Visit These Museums Virtually
By Victor Block
It's not often that someone about to enter a museum first dons snorkel equipment or scuba gear. Or if they're a bit squeamish about going into or under the water opts to view the exhibits through a glass-bottom boat. If that seems unusual, so are collections at a number of museums around the world that go beyond the usual art, historical items and other exhibits usually associated with those institutions.
Adding to their appeal are opportunities to enjoy what they offer with no more effort on your part than letting your computer mouse do the walking. From image galleries to slide shows to YouTube presentations, virtual visits to these museums offer fun, fancy and some food for thought.
The Cancun Underwater Museum is a perfect example of this dual personality. Those who swim in, paddle over or ride in a boat through the Mexican National Marine Park are treated to a submerged extravaganza. About 500 sculptures are divided into three galleries that attract a variety of marine life along with their human admirers. Some of the human faces depict residents of Cancun and other Mexican cities.
Along with their artistic appeal, the statuary plays an environmentally friendly role. The sculptures are made of materials that over time morph into a stunning reef. The goal is to preserve nearby coral shoals by providing an alternative destination for divers.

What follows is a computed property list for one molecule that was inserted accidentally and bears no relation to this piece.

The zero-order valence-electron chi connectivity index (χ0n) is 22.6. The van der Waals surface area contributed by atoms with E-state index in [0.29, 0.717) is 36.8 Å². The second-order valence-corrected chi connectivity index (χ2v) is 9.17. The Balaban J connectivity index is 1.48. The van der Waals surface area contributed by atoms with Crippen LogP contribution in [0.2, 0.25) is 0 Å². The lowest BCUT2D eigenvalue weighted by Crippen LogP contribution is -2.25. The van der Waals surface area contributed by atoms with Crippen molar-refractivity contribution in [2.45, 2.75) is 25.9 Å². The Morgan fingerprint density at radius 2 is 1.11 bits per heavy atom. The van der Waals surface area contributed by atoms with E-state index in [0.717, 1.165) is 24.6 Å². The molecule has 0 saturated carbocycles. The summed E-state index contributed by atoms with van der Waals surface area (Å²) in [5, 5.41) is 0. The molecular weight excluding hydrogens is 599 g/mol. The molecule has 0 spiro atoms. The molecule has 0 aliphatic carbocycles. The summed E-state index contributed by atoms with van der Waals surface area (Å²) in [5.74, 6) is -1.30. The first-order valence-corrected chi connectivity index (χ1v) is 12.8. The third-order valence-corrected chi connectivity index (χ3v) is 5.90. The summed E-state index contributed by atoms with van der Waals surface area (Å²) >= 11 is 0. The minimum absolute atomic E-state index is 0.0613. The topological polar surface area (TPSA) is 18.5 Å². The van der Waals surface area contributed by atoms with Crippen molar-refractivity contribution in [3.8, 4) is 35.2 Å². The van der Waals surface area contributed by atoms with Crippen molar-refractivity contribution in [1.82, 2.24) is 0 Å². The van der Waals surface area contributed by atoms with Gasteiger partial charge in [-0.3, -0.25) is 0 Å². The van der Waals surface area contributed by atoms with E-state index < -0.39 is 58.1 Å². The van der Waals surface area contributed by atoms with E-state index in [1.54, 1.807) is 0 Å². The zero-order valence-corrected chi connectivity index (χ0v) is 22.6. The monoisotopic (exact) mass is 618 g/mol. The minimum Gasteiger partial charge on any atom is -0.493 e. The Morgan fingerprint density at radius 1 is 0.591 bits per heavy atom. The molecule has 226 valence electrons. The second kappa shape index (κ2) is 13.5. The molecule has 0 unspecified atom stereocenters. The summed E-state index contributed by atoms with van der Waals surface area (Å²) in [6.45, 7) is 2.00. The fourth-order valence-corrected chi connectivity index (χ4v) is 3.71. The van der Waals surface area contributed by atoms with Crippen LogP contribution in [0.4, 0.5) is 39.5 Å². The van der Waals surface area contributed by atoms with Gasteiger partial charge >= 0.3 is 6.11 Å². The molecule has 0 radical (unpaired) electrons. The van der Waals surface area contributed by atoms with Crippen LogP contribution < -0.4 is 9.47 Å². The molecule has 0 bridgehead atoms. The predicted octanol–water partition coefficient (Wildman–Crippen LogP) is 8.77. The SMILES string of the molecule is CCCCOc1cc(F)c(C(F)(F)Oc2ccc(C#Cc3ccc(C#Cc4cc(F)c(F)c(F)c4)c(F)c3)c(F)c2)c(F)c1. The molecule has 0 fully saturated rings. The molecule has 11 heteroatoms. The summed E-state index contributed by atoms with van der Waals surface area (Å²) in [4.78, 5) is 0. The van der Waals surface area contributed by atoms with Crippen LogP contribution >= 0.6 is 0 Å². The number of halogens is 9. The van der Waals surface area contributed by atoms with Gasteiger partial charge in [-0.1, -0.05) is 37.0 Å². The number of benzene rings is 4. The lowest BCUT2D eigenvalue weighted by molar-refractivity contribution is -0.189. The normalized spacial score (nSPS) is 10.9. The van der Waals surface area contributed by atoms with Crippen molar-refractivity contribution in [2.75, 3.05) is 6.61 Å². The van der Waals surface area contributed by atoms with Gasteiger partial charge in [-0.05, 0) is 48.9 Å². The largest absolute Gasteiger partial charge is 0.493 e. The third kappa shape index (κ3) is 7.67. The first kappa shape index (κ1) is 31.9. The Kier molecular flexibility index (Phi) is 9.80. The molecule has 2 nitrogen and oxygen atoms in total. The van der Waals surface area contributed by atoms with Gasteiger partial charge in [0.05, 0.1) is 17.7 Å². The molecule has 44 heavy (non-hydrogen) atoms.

Each year millions of people visit museums located on dry land to admire great works by painters, sculptors and other creators of fine art. Fewer enjoy viewing "the best bad art," which ranges "from the works of talented artists that have gone awry to works of exuberant, although crude, execution by artists hardly in control of the brush."
The Museum of Bad Art in Somerville, Massachusetts, claims to be "the world's only museum dedicated to the collection, preservation, exhibition and celebration of bad art in all its forms." It lives up -- or perhaps down -- to its stated mission: "To bring the worst of art to the widest of audiences." Galleries are devoted to topics such as "Poor Traits" and "In the Nood."
The painting titled "Giraffe at the Beach" shows the animal walking on, rather than by, the sea. "The Pout" depicts an anatomically incorrect child with a sour look on her face. They are among more than 700 pieces which, according to the museum's own description, are set apart "in one way or another from the merely incompetent."
Photography is another art form, and taking "selfies" is among its most recent manifestations. It's no surprise that the Selfie Museum is located in Hollywood. When the interactive exhibits are open to the public, visitors may play king on a selfie throne, relax in a virtual emoji pool and walk the red carpet to pick up their Oscars. The website allows viewers to enjoy a sampling of the selfie opportunities.
If Hollywood is the land of dreams, the Museum of Failure in Sweden is devoted to aspirations that crashed and burned. The stories of more than 70 products and services that had spectacular failures include plastic bicycles that broke too easily, an electric facial toning mask and - flop of all flops - the Ford Edsel. A YouTube presentation is among those describing these and other fiascos.